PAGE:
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Benjamin Gröbner, "Effizienzbetrachtung von Peer-to-Peer-Techniken in drahtlosen Sensornetzen," Master's Thesis, Department of Computer Science, Friedrich–Alexander University of Erlangen–Nuremberg (FAU), March 2007. (Advisors: Abdalkarim Awad and Falko Dressler)


Without doubt peer-to-peer systems have reached a very important relevance for many different applications on the internet in the last years. But apart of there, the use of peer-to-peer techniques has not been specifically analysed so far in the importance winning field of wireless and mobile communication networks, with often explicit less available resources of computing power, memory capacity and low data transfer rates for the communication. This is however required to survey the applicability of peer-to-peer systems for potential applications even under such terms. For this purpose different structured peer-to-peer systems like Chord, Pastry or Kademlia, which are all based on distributed hash tables, were closely examined and finally a simulation model of Chord in a realistic wireless network was created. The OMNeT++ environment for discrete event simulation was used there, whereas the implementation of Chord was realised in C++ as a module for OMNeT++. Different scenarios of networks were so verified and analysed for appearing latencies, loss ratios, fairness and utilisation with regard to variable parameters. While the applicability in networks with about 50 nodes was no problem, bad scalability as a result of heavy load with obvious larger networks was discovered. This attributes not only to Chord alone, but also to load created by routing and affords altogether opportunities for potential improvements.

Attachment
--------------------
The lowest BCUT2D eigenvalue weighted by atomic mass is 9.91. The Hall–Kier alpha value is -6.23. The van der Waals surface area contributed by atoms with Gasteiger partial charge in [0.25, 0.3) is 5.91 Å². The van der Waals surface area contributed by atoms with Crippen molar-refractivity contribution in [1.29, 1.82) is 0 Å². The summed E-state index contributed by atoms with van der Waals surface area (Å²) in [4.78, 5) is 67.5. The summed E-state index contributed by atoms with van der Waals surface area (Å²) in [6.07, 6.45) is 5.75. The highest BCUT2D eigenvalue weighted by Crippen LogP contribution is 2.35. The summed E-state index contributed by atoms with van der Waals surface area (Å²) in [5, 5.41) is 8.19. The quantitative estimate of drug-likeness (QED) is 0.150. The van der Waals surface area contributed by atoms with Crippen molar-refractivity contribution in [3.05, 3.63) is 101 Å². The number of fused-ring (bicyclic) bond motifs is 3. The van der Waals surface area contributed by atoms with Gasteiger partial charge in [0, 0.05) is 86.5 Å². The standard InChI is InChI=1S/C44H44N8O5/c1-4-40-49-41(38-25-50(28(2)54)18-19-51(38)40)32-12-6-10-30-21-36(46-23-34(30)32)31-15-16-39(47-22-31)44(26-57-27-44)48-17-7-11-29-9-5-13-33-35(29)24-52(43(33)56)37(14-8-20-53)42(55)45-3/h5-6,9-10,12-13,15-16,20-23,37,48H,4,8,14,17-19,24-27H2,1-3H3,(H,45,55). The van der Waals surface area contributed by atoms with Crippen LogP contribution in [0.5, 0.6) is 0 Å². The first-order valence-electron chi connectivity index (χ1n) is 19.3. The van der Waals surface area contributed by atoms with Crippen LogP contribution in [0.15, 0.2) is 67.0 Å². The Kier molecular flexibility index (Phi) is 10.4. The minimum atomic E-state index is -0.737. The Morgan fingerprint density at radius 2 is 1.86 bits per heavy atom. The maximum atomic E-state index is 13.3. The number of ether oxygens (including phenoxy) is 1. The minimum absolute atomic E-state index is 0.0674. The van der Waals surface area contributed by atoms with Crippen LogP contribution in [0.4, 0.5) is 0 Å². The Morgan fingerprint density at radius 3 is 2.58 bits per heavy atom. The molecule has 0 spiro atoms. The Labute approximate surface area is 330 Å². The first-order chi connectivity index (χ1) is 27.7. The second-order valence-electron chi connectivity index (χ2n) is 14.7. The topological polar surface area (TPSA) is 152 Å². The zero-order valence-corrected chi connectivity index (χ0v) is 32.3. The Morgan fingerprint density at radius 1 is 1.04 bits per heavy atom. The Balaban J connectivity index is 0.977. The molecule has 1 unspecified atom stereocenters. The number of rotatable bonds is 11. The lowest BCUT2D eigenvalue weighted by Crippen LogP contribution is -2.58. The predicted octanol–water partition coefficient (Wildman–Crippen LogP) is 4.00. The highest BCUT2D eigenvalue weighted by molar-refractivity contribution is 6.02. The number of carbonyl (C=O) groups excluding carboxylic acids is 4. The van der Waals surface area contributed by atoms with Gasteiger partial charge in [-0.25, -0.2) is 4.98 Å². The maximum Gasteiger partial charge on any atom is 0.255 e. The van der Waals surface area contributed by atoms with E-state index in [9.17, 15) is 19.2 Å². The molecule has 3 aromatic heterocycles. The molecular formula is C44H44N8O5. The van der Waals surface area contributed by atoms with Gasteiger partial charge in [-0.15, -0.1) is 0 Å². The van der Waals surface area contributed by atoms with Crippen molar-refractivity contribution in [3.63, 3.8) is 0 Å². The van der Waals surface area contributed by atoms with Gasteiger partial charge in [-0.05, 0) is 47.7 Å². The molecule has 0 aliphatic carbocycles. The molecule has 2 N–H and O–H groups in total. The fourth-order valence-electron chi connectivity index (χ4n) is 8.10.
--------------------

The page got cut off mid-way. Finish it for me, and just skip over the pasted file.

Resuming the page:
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Benjamin Gröbner

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    author = {Gr{\"{o}}bner, Benjamin},
    title = {{Effizienzbetrachtung von Peer-to-Peer-Techniken in drahtlosen Sensornetzen}},
    advisor = {Awad, Abdalkarim and Dressler, Falko},
    institution = {Department of Computer Science},
    location = {Erlangen, Germany},
    month = {3},
    school = {Friedrich--Alexander University of Erlangen--Nuremberg (FAU)},
    type = {Master's Thesis},
    year = {2007},

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